Search Results

You are looking at 1 - 10 of 1,190 items for :

  • "selfefficacy" x
  • Refine by Access: All Content x
Clear All
Restricted access

Stefania Korologou, Vassilis Barkoukis, Lambros Lazuras, and Haralambos Tsorbatzoudis

The current study used the transtheoretical model (TTM) as a guiding theoretical framework to assess differences in processes of change, decisional balance, and self-efficacy among deaf individuals with different levels of physical activity. Overall, 146 participants (M age = 26.4 yr, SD = 4.28) completed anonymous questionnaires assessing the dimensions of the TTM, stages of change, processes of change, decisional balance, and self-efficacy. Analysis of variance showed that both experiential and behavioral processes of change were higher in the preparation, action, and maintenance stages than in the other stages. Accordingly, the benefits of physical activity participation were stronger in the preparation stage, whereas the costs were more evident in the precontemplation stage. Finally, self-efficacy at the preparation stage was higher than in the other stages. The findings revealed how different stages of physical activity participation can be explained through the TTM, and the implications for physical activity intervention are discussed.

Open access

Caitlin Brinkman, Shelby E. Baez, Francesca Genoese, and Johanna M. Hoch

addressing physical impairments and limitations, such as deficits in range of motion and strength. 2 However, the impact of psychological factors on the rehabilitation process and health outcomes after sports-related injury has been increasingly explored. Self-efficacy is an individual’s belief in their

Restricted access

Nancy D. Groh and Greggory M. Hundt

Key Points ▸ Self-efficacy is important in clinical skill performance and specific to tasks/procedures. ▸ Self-efficacy is improved through practice and repeated exposure. ▸ There is limited research in self-efficacy and athletic training. ▸ There is a need for a self-efficacy scale for assessment

Restricted access

Sara B. Flory, Rebecca C. Wylie, and Craigory V. Nieman

study was to examine the CRT self-efficacy of recent program graduates. CRT and Self-Efficacy Teaching diverse students is a highly complex task ( Ladson-Billings, 2011 ). When students come into a classroom, they bring with them funds of knowledge–– “historically accumulated and culturally developed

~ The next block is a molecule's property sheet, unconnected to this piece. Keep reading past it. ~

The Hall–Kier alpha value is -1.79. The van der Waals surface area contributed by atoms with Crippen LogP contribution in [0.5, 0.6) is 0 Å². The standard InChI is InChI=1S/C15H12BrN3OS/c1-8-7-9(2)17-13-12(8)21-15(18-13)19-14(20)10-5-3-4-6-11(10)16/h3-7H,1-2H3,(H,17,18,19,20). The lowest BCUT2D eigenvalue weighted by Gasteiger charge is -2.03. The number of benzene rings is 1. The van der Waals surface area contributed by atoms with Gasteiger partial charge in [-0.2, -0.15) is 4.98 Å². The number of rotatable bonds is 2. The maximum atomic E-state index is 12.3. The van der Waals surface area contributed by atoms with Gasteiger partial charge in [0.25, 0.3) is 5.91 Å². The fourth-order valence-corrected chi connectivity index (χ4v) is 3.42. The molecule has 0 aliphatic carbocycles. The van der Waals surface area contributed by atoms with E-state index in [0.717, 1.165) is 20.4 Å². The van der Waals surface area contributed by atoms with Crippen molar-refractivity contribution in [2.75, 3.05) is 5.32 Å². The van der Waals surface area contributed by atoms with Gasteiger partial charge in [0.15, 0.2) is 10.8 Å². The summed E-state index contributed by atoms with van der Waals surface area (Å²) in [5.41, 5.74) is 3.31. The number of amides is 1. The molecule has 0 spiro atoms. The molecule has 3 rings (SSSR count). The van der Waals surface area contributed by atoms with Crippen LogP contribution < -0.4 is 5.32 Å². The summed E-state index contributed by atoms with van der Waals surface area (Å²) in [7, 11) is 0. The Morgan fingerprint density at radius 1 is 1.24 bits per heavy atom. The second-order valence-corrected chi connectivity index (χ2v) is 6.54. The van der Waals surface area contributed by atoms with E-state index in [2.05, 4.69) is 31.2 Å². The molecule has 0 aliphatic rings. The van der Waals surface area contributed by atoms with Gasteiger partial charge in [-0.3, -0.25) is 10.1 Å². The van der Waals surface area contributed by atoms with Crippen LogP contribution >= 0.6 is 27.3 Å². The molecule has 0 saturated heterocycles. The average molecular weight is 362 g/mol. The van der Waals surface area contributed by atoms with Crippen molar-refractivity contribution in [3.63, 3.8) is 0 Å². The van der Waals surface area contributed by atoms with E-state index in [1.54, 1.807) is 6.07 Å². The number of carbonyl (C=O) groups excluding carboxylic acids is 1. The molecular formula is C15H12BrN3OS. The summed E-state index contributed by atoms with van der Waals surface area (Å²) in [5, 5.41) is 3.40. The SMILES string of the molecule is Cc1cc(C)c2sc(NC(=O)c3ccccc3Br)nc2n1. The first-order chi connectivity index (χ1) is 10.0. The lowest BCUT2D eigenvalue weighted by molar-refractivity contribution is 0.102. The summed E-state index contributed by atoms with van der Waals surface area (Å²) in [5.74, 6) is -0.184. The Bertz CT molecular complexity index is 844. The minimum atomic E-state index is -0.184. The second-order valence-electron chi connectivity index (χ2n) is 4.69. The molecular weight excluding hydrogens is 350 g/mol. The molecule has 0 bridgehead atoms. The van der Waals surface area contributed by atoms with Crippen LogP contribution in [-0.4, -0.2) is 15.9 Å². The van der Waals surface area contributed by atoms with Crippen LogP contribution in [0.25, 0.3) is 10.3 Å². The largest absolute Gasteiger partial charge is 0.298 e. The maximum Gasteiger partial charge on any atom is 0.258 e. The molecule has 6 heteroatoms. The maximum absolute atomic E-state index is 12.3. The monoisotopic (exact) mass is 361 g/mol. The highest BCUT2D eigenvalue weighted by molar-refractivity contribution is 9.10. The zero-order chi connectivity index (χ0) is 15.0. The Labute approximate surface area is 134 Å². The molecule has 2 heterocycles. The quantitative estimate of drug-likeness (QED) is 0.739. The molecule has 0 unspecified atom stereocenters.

Restricted access

Kelly Doran and Barbara Resnick

to implementing and sustaining Function-Focused Care interactions is staffs’ self-efficacy related to physical activity ( Resnick et al., 2013 ). Self-efficacy is defined as a belief in one’s ability to execute and complete a course of action and is based on four sources of information. In regard to

Restricted access

Matteo Ponzano, Jenna C. Gibbs, Jonathan D. Adachi, Maureen C. Ashe, Angela M. Cheung, Keith D. Hill, David Kendler, Aliya A. Khan, Caitlin McArthur, Alexandra Papaioannou, Lehana Thabane, John D. Wark, and Lora M. Giangregorio

-reported activities (yes/no questions), and those who had fallen more than once were over four times as likely to avoid activities ( Zijlstra et al., 2007 ). Fear of falling may extend to physical activity and may cause individuals with osteoporosis to avoid physical activity or to have low exercise self-efficacy

Restricted access

Veronique Richard, Justin Mason, Stacey Alvarez-Alvarado, Inbal Perry, Benoit Lussier, and Gershon Tenenbaum

associated with higher performance levels in swimming ( Anshel & Porter, 1996 ), exploring its role in the PPR–performance relationship is worth investigating. To verify Singer’s PPRs regulation effect assumption, the current study measured the fluctuation in two self-regulation indicators: self-efficacy and

Restricted access

Kate Hovey, Diana Niland, and John T. Foley

Self-Efficacy Bandura ( 1977 ) described self-efficacy as a belief that one can perform a specific behavior to achieve a specific result, or situation-specific self-confidence. When the term teacher self-efficacy is examined, this belief centers on the teacher’s perception of how well he or she can

Restricted access

Xiaoxia Su, Ping Xiang, Ron E. McBride, Jiling Liu, and Michael A. Thornton

This study examined at-risk boys’ social self-efficacy and physical activity self-efficacy within Bandura’s self-efficacy framework. A total of 97 boys, aged between 10 and 13 years, attending a summer sports camp completed questionnaires assessing their social self-efficacy, physical activity self-efficacy, prosocial behaviors, and effort. Results indicated that social self-efficacy and physical activity self-efficacy were clearly distinguishable. However, the two constructs had a strong positive correlation. Both social self-efficacy and physical activity self-efficacy predicted prosocial behaviors significantly, with social self-efficacy having a stronger predictive power. Physical activity self-efficacy was a better predictor of effort than social self-efficacy. This study provides initial empirical evidence supporting Bandura’s conceptualization of the domain-specific features and predictive power of self-efficacy in a summer sports camp setting, and thus enables a better understanding of the nature and effects of self-efficacy.

Restricted access

Johanna Popp, Nanna Notthoff, and Lisa Marie Warner

is important to consider whether the framing of items, that is, positive or negative polarity, exhibits different effects on younger and older adults. Particularly, in the assessment of self-efficacy, positively framed items are most often used ( Bandura, 2006 ). Perceived self-efficacy refers to